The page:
Anthony had autism from early in his short life and then suddenly died when he was 8 years old. The death and the grief surrounding it was just too much for Olivia and her husband David to deal with and they divorced.
Beth and Jimmy had three daughters and seemed to be a happy family but then Jimmy had an affair and moved out. Beth withdraws into her own writing and is drawn to a memory of years ago when she was sitting on a beach. She had watched a little boy lining up his rocks up and then watching the tide come in and wash them. She eventually walked over and placed a rock with his. “He jumps and squeals and flaps his hands, a happy dance.” As she walks away she waves and says with total conviction, “See you later”. The memory of this little boy becomes the basis of the story she writes. As she writes it, the autistic boy can voice his thoughts and feelings through her, and she believes that they are coming from outside of her.
Olivia on her own, after the divorce, turns to photography to earn an living and she hopes it will help her understand why Anthony’s time on earth was so short.
Beth and Olivia meet and Beth, after learning about Olivia’s loss of Anthony, shares the thoughts and feelings of the boy she feels is speaking to her about the story in her book. The boy seems to be allowing her to see his world and it seems like it may have been Anthony’s world. His exuberance for life and intelligence help Olivia and the words really do seem to be inspired by her own son.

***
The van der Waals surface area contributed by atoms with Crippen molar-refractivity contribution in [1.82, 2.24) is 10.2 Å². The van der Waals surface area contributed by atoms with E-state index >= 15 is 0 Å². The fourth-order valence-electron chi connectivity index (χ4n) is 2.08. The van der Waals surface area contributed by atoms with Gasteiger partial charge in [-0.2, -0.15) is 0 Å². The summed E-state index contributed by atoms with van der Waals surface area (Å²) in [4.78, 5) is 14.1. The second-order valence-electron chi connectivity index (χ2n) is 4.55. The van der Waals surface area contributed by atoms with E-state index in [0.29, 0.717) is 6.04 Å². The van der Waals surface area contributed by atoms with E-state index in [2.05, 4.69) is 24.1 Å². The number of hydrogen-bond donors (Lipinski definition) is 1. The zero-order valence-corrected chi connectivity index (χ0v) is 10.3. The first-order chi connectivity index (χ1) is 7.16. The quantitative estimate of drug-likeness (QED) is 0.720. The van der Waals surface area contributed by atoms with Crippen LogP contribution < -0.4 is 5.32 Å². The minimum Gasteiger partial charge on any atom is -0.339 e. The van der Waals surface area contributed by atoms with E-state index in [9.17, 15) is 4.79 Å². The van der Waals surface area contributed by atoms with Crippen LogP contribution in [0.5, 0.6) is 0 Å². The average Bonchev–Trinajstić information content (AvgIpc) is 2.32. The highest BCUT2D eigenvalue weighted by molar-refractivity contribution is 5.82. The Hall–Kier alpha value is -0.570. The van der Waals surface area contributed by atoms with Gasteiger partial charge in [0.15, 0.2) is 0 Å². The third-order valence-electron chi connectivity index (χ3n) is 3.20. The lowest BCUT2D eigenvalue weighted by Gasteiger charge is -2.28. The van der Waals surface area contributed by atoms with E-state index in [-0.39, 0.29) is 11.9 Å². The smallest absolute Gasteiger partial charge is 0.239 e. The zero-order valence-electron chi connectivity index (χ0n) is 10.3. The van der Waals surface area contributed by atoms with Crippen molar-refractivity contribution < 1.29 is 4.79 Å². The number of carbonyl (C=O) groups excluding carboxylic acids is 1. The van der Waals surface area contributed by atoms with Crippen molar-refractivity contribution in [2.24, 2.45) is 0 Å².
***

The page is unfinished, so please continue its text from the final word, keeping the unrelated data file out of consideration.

Both Beth and Olivia are strengthened through the boys thoughts and they both gain understanding by this.
The plot is simply enough, but as Lisa Genova has done before in her other books, the characters are life like and you feel what they feel
Lisa Genova Quotes
“The spectrum is long and wide, and we’re all on it. Once you believe this, it becomes easy to see how we’re all connected.”
"We have pills for headaches. We have antidepressants for sadness. We had God for believers. We have nothing for autism.”
“He said not to worry. But it's there. The worry. I can't help it. It's like telling me not to have brown eyes. I have brown eyes. I'm worried.”